The Good News is that the Progressive ideology is insufficient to animate government for long after it has come into its own full flowering. It only can sustain itself temporarily and parasitically on a healthy organism before it succeeds in crippling its host and breeding intense enmity. I believe it so deficient a vision that I categorically state that it will soon come crashing down in America, as is occurring everywhere on earth. The nagging problem is that the entrenched Progressive ideology is tightly bound in a bastard amalgam of anti-theism and the rejection of the old moral order. Therefore, a certain sizeable segment of our society has a psychological vested interest in the secular Marxian collectivist faith. That being said, the pain that arises from the eventual penury of the state will be itself the schoolmaster that sows the seeds of intellectual and material dissatisfaction once this dark edifice with feet of clay loses its legitimacy as a cynical dispenser of coerced redistribution. This will bring about a long fight and comes fraught with great cost -- but it is necessary and worthy. So often, light only penetrates into things which are broken.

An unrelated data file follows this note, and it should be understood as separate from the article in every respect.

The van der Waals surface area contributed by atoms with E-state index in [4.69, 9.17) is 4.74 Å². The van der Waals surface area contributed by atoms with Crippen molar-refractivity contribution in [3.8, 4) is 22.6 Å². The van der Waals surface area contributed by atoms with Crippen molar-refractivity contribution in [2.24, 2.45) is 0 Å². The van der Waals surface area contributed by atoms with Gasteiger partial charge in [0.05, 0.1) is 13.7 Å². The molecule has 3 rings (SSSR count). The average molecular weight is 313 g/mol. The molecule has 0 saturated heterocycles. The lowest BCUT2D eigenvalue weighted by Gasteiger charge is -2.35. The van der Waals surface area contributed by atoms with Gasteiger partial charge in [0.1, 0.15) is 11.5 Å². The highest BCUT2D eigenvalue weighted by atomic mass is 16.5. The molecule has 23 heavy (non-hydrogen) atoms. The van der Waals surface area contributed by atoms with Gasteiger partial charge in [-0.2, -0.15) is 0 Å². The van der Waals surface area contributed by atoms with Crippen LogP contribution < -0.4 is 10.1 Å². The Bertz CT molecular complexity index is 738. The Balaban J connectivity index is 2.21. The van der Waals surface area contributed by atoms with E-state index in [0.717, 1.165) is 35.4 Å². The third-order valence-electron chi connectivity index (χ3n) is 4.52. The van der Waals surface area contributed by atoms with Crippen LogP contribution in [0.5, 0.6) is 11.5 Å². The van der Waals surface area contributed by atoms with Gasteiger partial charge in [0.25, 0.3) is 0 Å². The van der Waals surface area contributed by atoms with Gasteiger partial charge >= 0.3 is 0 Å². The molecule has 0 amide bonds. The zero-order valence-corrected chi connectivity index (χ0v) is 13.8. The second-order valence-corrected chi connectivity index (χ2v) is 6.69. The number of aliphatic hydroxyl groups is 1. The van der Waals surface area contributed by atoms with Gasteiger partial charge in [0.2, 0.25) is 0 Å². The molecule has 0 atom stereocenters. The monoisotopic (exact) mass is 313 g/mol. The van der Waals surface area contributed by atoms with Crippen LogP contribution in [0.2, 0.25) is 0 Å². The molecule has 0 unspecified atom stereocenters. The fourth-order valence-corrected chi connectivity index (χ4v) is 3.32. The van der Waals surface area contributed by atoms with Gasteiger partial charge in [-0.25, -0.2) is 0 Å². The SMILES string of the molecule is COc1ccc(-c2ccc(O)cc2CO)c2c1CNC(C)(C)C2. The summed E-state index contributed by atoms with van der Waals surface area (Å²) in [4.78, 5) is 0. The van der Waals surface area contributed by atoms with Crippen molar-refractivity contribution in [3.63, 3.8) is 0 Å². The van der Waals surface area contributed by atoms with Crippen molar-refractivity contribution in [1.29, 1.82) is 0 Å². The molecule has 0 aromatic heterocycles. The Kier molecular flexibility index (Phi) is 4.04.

Pain and suffering are the inexorable result when Castles in the Sky collide with the nuts and bolts reality that a bankrupt regime has tapped its last dime from rubes across the sea and has sold its children's birthright for a mess of pottage. Unable to any longer pick the empty pockets of one man to purchase the patronage of another, pain becomes the necessary evil that dashes the artificiality of the Socialist Shell Game. When a rotten feudal educational system collapses under the burden of its own corpulence and its social engineers can no longer manufacture compliant drones for the state, then pain can accomplish an equilibrium where truth can get a word in edgewise.